Caleb Louden

Mission Specialist, Salvation Army Atlanta Temple Corps.
Connecting others to the spiritual resources of Christianity.

Master of Divinity & Master of Theology, Asbury Theological Seminary, 2016.

For Caleb Louden, ministry to the disadvantaged is not just about where a person sleeps or what they have to eat. As a Mission Specialist in The Salvation Army, it is also about sharing the message of the Gospel and connecting others to the spiritual resources of the Christian faith.

“What we do to the least of these, we do in the very presence of Christ, and God’s heart for the disadvantaged is consistent and present throughout Scripture,” Caleb said. “For us to serve the disadvantaged is to serve the very heart of God. Sometimes it’s difficult for people to hear the Good News of unconditional love and holiness and not see that message of love reflected in our actions, too.”

Although Caleb has only been in this role for about a month, he is a sixth generation Salvationist, living out The Salvation Army’s mission of sharing the Gospel while simultaneously meeting human need without discrimination.

“It’s great to be a part of an organization that provides social resources, but is still committed to offering the assurance of God’s grace and provision,” Caleb said.

Caleb seeks ways to fill the needs within the Brookhaven community, a city within Metro Atlanta, by developing programs for both teens and young adults. To do that successfully, he builds relationships with community leaders, non-profit organizations, and social outreach organizations in order to find gaps that still exist.

“A lot of people have been serving in Atlanta for a long time,” he said. “I’m fortunate to be able to attend different events that help me get a better idea of where the Salvation Army can continue to expand its services.”

Currently, he’s piloting a program called Young Adult Leadership Lab (YALL). YALL officially launches in January and is designed to help teens love God, be excited for their future and prepare them to enter college and the workplace. YALL utilizes Gabe Lyons’ 7 Channels of Vocation in order to provide teens with a big picture of potential vocations; these channels are the church, business, education, social sector, arts and entertainment, government and media.

As part of YALL, teens partner with local experts to gain experience in a variety of job roles. Some examples include photography, video production or story telling to develop basic skills that employers in those fields seek.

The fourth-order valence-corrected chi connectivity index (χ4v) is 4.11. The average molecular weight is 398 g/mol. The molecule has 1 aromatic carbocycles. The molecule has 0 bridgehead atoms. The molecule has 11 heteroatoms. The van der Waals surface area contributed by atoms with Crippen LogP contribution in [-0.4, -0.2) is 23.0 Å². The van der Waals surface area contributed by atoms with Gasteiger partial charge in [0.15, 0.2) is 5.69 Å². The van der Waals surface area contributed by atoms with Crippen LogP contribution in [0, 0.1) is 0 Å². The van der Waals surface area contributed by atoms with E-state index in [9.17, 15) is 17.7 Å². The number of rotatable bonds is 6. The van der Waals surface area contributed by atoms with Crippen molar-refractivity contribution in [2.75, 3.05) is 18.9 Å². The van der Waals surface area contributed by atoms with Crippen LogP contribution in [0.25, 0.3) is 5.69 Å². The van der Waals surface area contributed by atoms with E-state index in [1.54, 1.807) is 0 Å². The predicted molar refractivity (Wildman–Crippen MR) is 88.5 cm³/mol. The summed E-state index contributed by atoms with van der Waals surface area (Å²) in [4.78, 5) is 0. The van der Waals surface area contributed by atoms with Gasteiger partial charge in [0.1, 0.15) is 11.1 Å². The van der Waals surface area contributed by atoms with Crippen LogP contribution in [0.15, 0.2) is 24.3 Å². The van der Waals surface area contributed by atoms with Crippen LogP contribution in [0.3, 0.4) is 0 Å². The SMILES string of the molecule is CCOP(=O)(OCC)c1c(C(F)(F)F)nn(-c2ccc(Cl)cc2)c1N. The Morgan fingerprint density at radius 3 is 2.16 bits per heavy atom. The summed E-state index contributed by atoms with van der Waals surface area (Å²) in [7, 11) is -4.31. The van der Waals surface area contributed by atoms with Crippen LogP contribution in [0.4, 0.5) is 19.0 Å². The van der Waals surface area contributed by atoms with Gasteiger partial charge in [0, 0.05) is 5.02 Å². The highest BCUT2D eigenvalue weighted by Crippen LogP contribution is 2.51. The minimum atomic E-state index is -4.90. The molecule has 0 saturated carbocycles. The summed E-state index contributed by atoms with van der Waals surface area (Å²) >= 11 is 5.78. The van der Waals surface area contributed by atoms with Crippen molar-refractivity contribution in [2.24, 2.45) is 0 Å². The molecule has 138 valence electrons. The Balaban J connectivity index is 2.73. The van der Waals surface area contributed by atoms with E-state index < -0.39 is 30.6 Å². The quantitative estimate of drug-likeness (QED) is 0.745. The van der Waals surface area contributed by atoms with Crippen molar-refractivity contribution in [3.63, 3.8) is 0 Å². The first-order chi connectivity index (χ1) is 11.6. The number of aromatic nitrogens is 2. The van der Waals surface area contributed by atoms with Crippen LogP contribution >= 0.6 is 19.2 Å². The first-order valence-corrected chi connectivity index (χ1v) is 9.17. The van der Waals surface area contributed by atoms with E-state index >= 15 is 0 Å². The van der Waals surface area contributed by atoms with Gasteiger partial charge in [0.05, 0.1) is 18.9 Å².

“Our mission is to develop character building opportunities for teens, as well as help them get ready to enter college or the workplace,” Caleb said. “We find ways to give our teens a taste of different traditional channels of vocation.”

Caleb is working to create an authentic space for young, professional adults to worship on Sunday mornings, engage in discussion, and study the Bible. The Atlanta Temple Corps is also looking to start other ministries such as a small group ministry or a bi-weekly service designed to reflect a young adult worship style.

“We want to create those opportunities for young adults that would facilitate a feeling of authenticity,” he said. “But we’re in the preliminary stages of it all.”

Although the Salvation Army has been in Atlanta for over 100 years, changes due to redevelopment and shifting demographics in Atlanta have left some underserved. Within the next three years, the Atlanta Temple Corps plans to send Caleb and a team of others to plant a corps in an area of Atlanta that would benefit from a stronger Salvation Army presence.

Caleb Louden shares practical advice for those just beginning their seminary journey:

What three things do you wish you had known?

  1. Invest in different and challenging ministry opportunities – I was so fortunate to participate in a number of ministries while in Seminary. Yet, I still think I could have pursued other diverse opportunities for ministry. It is important to find yourself out of your comfort zone in different ways during your time in Seminary.

  2. From the get-go in your first IBS class, be intentional in working on your own personal method for studying the Bible. Have the method from Dongell or Bauer, but as you go through Seminary, different classes will add to your personal method as well.

  3. Take an extra IBS or exegesis class and focus on building a deep knowledge of different parts of the Scripture. Take IBS on pastoral epistles or an exegesis class on Isaiah. These classes offer great ways to enhance your knowledge and understanding of the important texts that then inform the rest of your study of Scripture.

What advice would you give to those just beginning their ministries?

Every Christian should be committed to prayer, but I think it’s important to always have in mind that prayer should be a major emphasis in your life and ministry and to always begin and end your work in prayer, whatever you’re doing. Whether you’re about to lead a laundry ministry for the homeless or engage in a time of pastoral care, prayer should be step one in all we do.

Request Information